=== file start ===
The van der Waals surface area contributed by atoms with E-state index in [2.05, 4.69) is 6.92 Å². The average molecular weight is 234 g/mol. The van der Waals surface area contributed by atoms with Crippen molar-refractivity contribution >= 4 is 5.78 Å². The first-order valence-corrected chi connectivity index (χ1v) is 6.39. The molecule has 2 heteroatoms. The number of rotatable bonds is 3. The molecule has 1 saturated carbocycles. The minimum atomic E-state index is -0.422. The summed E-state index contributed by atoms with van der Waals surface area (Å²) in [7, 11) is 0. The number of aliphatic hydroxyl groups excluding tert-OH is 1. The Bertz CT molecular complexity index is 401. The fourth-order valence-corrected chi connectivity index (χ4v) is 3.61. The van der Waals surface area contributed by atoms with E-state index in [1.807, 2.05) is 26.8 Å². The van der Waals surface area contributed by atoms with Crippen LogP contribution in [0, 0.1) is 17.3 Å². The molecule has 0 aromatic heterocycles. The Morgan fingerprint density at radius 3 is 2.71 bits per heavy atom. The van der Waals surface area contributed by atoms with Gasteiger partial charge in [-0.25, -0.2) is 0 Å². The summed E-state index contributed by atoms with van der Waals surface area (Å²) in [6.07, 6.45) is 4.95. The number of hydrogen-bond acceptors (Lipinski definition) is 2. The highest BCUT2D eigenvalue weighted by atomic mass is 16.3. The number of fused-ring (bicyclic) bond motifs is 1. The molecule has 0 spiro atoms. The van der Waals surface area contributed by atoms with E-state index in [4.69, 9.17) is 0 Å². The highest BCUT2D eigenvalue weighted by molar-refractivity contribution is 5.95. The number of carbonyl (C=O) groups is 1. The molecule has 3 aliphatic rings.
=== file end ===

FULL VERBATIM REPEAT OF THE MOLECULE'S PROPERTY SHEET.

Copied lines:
The van der Waals surface area contributed by atoms with E-state index in [2.05, 4.69) is 6.92 Å². The average molecular weight is 234 g/mol. The van der Waals surface area contributed by atoms with Crippen molar-refractivity contribution >= 4 is 5.78 Å². The first-order valence-corrected chi connectivity index (χ1v) is 6.39. The molecule has 2 heteroatoms. The number of rotatable bonds is 3. The molecule has 1 saturated carbocycles. The minimum atomic E-state index is -0.422. The summed E-state index contributed by atoms with van der Waals surface area (Å²) in [7, 11) is 0. The number of aliphatic hydroxyl groups excluding tert-OH is 1. The Bertz CT molecular complexity index is 401. The fourth-order valence-corrected chi connectivity index (χ4v) is 3.61. The van der Waals surface area contributed by atoms with E-state index in [1.807, 2.05) is 26.8 Å². The van der Waals surface area contributed by atoms with Crippen LogP contribution in [0, 0.1) is 17.3 Å². The molecule has 0 aromatic heterocycles. The Morgan fingerprint density at radius 3 is 2.71 bits per heavy atom. The van der Waals surface area contributed by atoms with Gasteiger partial charge in [-0.25, -0.2) is 0 Å². The summed E-state index contributed by atoms with van der Waals surface area (Å²) in [6.07, 6.45) is 4.95. The number of hydrogen-bond acceptors (Lipinski definition) is 2. The highest BCUT2D eigenvalue weighted by atomic mass is 16.3. The number of fused-ring (bicyclic) bond motifs is 1. The molecule has 0 spiro atoms. The van der Waals surface area contributed by atoms with E-state index in [4.69, 9.17) is 0 Å². The highest BCUT2D eigenvalue weighted by molar-refractivity contribution is 5.95. The number of carbonyl (C=O) groups is 1. The molecule has 3 aliphatic rings.